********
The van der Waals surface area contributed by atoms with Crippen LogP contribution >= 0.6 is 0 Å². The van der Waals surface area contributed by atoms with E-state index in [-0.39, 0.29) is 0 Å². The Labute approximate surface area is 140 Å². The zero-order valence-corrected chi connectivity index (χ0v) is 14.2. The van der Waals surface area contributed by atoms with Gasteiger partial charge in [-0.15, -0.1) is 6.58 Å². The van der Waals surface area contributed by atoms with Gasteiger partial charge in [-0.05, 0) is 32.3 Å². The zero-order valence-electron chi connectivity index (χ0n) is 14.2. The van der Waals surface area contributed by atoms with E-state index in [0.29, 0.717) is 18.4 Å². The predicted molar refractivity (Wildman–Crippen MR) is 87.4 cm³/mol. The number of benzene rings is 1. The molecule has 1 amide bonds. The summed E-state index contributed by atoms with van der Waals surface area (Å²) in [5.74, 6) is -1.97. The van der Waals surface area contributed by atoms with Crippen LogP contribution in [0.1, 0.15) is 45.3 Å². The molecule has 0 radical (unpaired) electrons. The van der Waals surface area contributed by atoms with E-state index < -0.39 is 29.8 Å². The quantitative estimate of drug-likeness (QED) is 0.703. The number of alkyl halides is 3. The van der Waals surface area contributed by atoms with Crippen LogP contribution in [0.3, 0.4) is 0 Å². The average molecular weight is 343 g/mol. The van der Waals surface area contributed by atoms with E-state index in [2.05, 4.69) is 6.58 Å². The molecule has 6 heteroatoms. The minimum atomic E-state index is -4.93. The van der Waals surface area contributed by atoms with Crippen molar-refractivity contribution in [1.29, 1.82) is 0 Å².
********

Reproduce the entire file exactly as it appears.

The van der Waals surface area contributed by atoms with Crippen LogP contribution >= 0.6 is 0 Å². The van der Waals surface area contributed by atoms with E-state index in [-0.39, 0.29) is 0 Å². The Labute approximate surface area is 140 Å². The zero-order valence-corrected chi connectivity index (χ0v) is 14.2. The van der Waals surface area contributed by atoms with Gasteiger partial charge in [-0.15, -0.1) is 6.58 Å². The van der Waals surface area contributed by atoms with Gasteiger partial charge in [-0.05, 0) is 32.3 Å². The zero-order valence-electron chi connectivity index (χ0n) is 14.2. The van der Waals surface area contributed by atoms with E-state index in [0.29, 0.717) is 18.4 Å². The predicted molar refractivity (Wildman–Crippen MR) is 87.4 cm³/mol. The number of benzene rings is 1. The molecule has 1 amide bonds. The summed E-state index contributed by atoms with van der Waals surface area (Å²) in [5.74, 6) is -1.97. The van der Waals surface area contributed by atoms with Crippen LogP contribution in [0.1, 0.15) is 45.3 Å². The molecule has 0 radical (unpaired) electrons. The van der Waals surface area contributed by atoms with E-state index < -0.39 is 29.8 Å². The quantitative estimate of drug-likeness (QED) is 0.703. The number of alkyl halides is 3. The van der Waals surface area contributed by atoms with Crippen LogP contribution in [0.3, 0.4) is 0 Å². The average molecular weight is 343 g/mol. The van der Waals surface area contributed by atoms with E-state index in [2.05, 4.69) is 6.58 Å². The molecule has 6 heteroatoms. The minimum atomic E-state index is -4.93. The van der Waals surface area contributed by atoms with Crippen molar-refractivity contribution in [1.29, 1.82) is 0 Å².